Even More Photos of the Honda Africa Twin

After a few grayscale photos of the new Africa Twin hit the internet from Honda’s Australian patent filing, now even more photos have emerged, which show the adventure-tourer from every angle…literally. The Honda CRF1000L, as it is designated, will features a 1,000cc parallel-twin engine, an option dual-clutch transmission that has been tuned for road use, and a setup very similar to Honda’s Dakar stage-winning bike. If the hype is to be believed, the Africa Twin is going to be a very capable off-road ADV bike, something that the machine’s 21-inch front wheel hints at with a purpose.

A KTM 1290 Super Duke Tourer?

We have already seen “spy photos” of the KTM 1290 Super Duke based tourer. Some more photos are making the rounds again, you’ve probably seen them on other sites. We stumbled upon this render of the new model, and think it looks pretty spot-on to what the general public can expect to see later this year, when undoubtedly the new model debuts. Whether you call it an SMT or a Grand Tourer, this new model looks simply to be a Super Duke with a windscreen and luggage options — an interesting choice from the Austrian brand. On the plus side, using the 1290 Super Duke platform allows KTM to rapidly produce a sporty touring model, which should help KTM keep a horse in the sport-touring category.

Honda Africa Twin Revealed in Photos

After Honda first released heavily cropped and vignetted photos of the 2016 Honda Africa Twin, we have been wanting to know more about the 1,000cc ADV bike. It helps that a video leaked of the Africa Twin out playing in the dirt, but of course we know that the CRF1000L (as Honda designates it) will be very similar to the True Adventure prototype that Honda brought to EICMA. But like the spoiled children we the media are, we want to open all our Christmas presents right now, so we go digging through the interwebs for every little clue. Luckily, patent applications for the Honda Africa Twin’s design show the new off-roader in all its glory, sans color unfortunately. Still, this is our first glimpse at the final design of the Africa Twin, which will be in US dealers early next year.

Victory Entering an Electric Race Bike at Isle of Man TT

It looks like we were only partially correct in our news that Brammo would be returning to the Isle of Man TT, as the brand’s sister company, Victory Motorcycles, will in fact be racing an electric entry — one that looks like a rebadged Brammo Empulse RR — in the TT Zero event at the historic road race. According to its press release, Victory Motorcycles will field a two-rider team, comprised of William Dunlop and Lee Johnston (a photo of “General Lee” testing a Brammo superbike is what initially sparked this news). While Victory is calling its racing platform a “Victory electric race prototype motorcycle” the chassis and fairings give way to a shape we recognize as the Brammo Empulse RR electric superbike.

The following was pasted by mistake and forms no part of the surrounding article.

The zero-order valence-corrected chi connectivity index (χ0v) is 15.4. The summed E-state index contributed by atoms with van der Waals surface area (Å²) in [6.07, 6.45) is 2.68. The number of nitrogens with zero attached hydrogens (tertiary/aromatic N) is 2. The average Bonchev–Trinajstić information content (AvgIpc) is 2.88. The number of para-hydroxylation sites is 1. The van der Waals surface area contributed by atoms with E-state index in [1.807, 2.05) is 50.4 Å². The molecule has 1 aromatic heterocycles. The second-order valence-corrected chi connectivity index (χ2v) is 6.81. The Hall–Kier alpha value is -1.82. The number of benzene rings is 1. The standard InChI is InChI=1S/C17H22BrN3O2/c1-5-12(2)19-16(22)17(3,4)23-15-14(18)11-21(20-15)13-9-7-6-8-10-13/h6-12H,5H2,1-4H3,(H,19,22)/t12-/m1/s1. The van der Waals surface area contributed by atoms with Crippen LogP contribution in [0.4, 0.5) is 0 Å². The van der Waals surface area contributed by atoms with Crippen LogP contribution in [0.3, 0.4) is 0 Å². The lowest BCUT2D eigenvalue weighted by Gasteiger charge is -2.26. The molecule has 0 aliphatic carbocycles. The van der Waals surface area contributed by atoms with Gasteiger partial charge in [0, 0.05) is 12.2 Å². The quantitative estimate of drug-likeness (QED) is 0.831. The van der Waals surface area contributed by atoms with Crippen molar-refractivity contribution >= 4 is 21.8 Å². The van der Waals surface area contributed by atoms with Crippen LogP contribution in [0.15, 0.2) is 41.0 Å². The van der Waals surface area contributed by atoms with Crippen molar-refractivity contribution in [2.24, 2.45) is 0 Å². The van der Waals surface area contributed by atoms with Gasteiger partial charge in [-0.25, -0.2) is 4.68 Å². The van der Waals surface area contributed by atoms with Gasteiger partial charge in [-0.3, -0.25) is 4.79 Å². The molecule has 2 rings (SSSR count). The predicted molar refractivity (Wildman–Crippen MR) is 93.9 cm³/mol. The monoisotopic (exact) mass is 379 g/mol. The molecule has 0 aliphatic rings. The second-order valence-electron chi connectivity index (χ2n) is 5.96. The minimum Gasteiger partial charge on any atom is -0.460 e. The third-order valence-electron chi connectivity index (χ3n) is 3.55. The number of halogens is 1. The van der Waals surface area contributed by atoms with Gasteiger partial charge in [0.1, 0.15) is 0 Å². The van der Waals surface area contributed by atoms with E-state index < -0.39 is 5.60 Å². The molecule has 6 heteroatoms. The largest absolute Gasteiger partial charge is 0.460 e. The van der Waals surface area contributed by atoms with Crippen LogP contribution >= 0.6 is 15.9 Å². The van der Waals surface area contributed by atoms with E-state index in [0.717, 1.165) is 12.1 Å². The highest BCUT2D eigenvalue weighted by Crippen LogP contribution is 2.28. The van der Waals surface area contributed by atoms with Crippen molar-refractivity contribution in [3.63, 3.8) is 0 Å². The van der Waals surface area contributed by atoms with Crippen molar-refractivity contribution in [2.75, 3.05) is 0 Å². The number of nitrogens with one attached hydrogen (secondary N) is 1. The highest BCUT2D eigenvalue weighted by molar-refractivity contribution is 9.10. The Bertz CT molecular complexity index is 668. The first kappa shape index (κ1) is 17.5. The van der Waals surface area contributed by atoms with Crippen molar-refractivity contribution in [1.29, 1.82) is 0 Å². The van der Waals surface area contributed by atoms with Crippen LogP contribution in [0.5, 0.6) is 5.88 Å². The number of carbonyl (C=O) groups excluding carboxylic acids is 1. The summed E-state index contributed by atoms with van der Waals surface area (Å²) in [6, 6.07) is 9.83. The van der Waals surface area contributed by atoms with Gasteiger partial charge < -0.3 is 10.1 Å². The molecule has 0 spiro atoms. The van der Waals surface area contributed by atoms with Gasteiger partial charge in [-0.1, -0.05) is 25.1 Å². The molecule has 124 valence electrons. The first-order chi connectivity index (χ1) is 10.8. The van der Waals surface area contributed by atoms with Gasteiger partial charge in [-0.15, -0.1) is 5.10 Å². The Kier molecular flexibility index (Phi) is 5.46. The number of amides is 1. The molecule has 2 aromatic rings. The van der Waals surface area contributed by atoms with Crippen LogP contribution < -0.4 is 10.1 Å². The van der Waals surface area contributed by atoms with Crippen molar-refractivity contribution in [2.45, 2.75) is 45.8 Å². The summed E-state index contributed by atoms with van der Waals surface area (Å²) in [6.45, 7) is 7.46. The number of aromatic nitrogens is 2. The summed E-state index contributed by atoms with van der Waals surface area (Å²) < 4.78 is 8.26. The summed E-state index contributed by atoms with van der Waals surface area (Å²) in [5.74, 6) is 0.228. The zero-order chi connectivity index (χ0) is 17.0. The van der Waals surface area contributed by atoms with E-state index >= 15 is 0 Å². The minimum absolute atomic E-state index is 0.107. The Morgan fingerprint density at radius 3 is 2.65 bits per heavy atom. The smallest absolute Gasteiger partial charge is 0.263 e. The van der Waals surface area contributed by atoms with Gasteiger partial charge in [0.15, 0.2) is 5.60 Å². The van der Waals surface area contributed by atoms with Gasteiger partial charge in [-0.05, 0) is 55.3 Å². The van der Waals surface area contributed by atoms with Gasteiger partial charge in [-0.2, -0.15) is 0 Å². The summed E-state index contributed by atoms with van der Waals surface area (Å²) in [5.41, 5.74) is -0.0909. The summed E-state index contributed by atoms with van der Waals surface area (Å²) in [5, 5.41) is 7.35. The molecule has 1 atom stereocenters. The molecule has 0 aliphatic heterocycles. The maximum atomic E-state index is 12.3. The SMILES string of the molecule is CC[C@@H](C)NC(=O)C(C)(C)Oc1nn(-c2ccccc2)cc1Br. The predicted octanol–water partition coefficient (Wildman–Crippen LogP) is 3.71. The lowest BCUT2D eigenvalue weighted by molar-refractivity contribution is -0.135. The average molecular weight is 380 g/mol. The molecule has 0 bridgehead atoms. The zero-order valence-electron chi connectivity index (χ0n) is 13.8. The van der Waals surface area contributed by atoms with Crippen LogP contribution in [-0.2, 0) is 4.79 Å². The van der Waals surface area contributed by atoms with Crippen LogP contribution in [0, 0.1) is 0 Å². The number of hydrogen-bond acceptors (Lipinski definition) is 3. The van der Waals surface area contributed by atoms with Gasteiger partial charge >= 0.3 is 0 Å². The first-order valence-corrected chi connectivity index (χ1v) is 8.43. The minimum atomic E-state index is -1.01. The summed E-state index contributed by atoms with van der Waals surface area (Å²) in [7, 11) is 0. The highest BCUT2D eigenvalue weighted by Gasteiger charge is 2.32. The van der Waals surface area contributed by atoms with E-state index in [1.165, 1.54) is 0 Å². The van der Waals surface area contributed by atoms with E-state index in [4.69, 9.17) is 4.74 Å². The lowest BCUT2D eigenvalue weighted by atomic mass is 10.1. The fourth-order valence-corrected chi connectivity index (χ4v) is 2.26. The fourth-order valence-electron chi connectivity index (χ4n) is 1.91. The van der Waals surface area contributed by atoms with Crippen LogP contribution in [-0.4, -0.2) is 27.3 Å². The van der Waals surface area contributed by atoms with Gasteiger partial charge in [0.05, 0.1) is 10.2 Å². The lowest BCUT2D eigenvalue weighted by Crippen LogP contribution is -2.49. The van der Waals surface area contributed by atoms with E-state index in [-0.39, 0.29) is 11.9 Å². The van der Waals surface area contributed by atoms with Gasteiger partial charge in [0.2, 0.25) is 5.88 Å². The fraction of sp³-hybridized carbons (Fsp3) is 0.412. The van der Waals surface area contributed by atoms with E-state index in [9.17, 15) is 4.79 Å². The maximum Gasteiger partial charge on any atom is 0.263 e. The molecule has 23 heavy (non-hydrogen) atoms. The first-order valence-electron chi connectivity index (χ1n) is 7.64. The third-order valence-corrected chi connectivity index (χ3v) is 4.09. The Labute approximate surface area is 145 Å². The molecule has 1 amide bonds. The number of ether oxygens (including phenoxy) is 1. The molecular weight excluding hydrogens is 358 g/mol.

Honda Africa Twin Confirmed – CRF1000L Coming for 2016

American Honda dropped a bombshell today, confirming that the teased “True Adventure” ADV model will enter production, and be named the “Africa Twin”, as expected. Officially designated at the Honda CRF1000L, the Africa Twin will be a 2016 model (in dealerships early next year), and best of all, it will be coming to the USA. The 2016 Honda Africa Twin draws upon a legacy of rugged off-road race-proven machines that also wore its name, a sign that Honda intends the CRF1000L to be very capable off-road, and thus not follow the road-going adventure-sport trend.

As Expected, The Scrambler is Killing It for Ducati

April 2015 was the best sales month ever for Ducati Motor Holding, with the Italian firm delivering 7,309 units to customers. This figure is up 29% compared to last year, and tops Ducati’s previous best month ever by 800 units (April 2014 with 6,500 motorcycles). Why the sudden spurt in sales for the Bologna Brand? We have two words for you: Ducati Scrambler. Unsurprisingly, the budget-priced Scrambler range is seeing a strong market response, and of course its getting some help from the all-new Ducati Multistrada 1200 and the Ducati 1299 Panigale line. For the first four months of the year, Ducati is reporting that sales in 2015 are up 10% over last year’s models, with 17,881 motorcycles sold between the start of January and the end of April.

MotoGP in 2017 & Beyond – Towards a Brighter Future?

The MotoGP grid is looking in surprisingly good health in 2015. The series has come a long way in the five years since 2010, when there were just 17 full-time entries on the grid, and Suzuki was teetering on the brink of withdrawal. Dorna’s CRT gambit has paid off: the much-maligned production-based bikes may not have been competitive, but they did spur the manufacturers into action to actually supply more competitive machinery to the private teams. The CRT bikes became Open class bikes, and Dorna’s pet project of standardized electronics has been adopted into the MotoGP rules. From 2016, there will be one class again, with everyone on the same electronics, the same fuel allowance, and the same tires. A bigger change is coming for 2017.